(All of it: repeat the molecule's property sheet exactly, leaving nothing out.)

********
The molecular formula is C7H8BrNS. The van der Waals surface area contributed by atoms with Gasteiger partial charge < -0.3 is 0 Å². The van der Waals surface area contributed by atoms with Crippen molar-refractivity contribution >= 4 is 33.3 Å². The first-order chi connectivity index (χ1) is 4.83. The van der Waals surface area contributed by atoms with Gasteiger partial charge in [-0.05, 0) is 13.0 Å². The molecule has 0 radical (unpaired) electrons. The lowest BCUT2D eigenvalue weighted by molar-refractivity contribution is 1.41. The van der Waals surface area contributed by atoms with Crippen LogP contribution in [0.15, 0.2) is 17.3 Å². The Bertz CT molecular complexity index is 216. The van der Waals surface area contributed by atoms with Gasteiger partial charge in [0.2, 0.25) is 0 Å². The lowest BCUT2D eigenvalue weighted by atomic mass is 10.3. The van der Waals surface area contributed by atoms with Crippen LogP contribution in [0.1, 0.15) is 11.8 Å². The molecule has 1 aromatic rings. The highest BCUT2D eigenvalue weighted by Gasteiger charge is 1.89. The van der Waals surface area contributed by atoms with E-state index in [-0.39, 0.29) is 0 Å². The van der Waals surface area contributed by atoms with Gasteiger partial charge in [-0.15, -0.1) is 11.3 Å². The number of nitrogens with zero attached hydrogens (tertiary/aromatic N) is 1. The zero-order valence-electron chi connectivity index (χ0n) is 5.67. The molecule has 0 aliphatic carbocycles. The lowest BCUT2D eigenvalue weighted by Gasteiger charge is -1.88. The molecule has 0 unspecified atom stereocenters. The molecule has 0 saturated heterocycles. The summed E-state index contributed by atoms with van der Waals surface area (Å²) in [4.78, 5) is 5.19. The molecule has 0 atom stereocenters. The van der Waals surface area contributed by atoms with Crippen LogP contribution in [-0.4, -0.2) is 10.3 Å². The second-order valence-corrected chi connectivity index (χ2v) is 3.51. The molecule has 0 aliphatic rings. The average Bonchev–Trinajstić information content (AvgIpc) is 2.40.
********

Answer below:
The molecular formula is C7H8BrNS. The van der Waals surface area contributed by atoms with Gasteiger partial charge < -0.3 is 0 Å². The van der Waals surface area contributed by atoms with Crippen molar-refractivity contribution >= 4 is 33.3 Å². The first-order chi connectivity index (χ1) is 4.83. The van der Waals surface area contributed by atoms with Gasteiger partial charge in [-0.05, 0) is 13.0 Å². The molecule has 0 radical (unpaired) electrons. The lowest BCUT2D eigenvalue weighted by molar-refractivity contribution is 1.41. The van der Waals surface area contributed by atoms with Crippen LogP contribution in [0.15, 0.2) is 17.3 Å². The Bertz CT molecular complexity index is 216. The van der Waals surface area contributed by atoms with Gasteiger partial charge in [0.2, 0.25) is 0 Å². The lowest BCUT2D eigenvalue weighted by atomic mass is 10.3. The van der Waals surface area contributed by atoms with Crippen LogP contribution in [0.1, 0.15) is 11.8 Å². The molecule has 1 aromatic rings. The highest BCUT2D eigenvalue weighted by Gasteiger charge is 1.89. The van der Waals surface area contributed by atoms with E-state index in [-0.39, 0.29) is 0 Å². The van der Waals surface area contributed by atoms with Gasteiger partial charge in [-0.15, -0.1) is 11.3 Å². The number of nitrogens with zero attached hydrogens (tertiary/aromatic N) is 1. The zero-order valence-electron chi connectivity index (χ0n) is 5.67. The molecule has 0 aliphatic carbocycles. The lowest BCUT2D eigenvalue weighted by Gasteiger charge is -1.88. The molecule has 0 unspecified atom stereocenters. The molecule has 0 saturated heterocycles. The summed E-state index contributed by atoms with van der Waals surface area (Å²) in [4.78, 5) is 5.19. The molecule has 0 atom stereocenters. The van der Waals surface area contributed by atoms with Crippen LogP contribution in [-0.4, -0.2) is 10.3 Å². The second-order valence-corrected chi connectivity index (χ2v) is 3.51. The molecule has 0 aliphatic rings. The average Bonchev–Trinajstić information content (AvgIpc) is 2.40.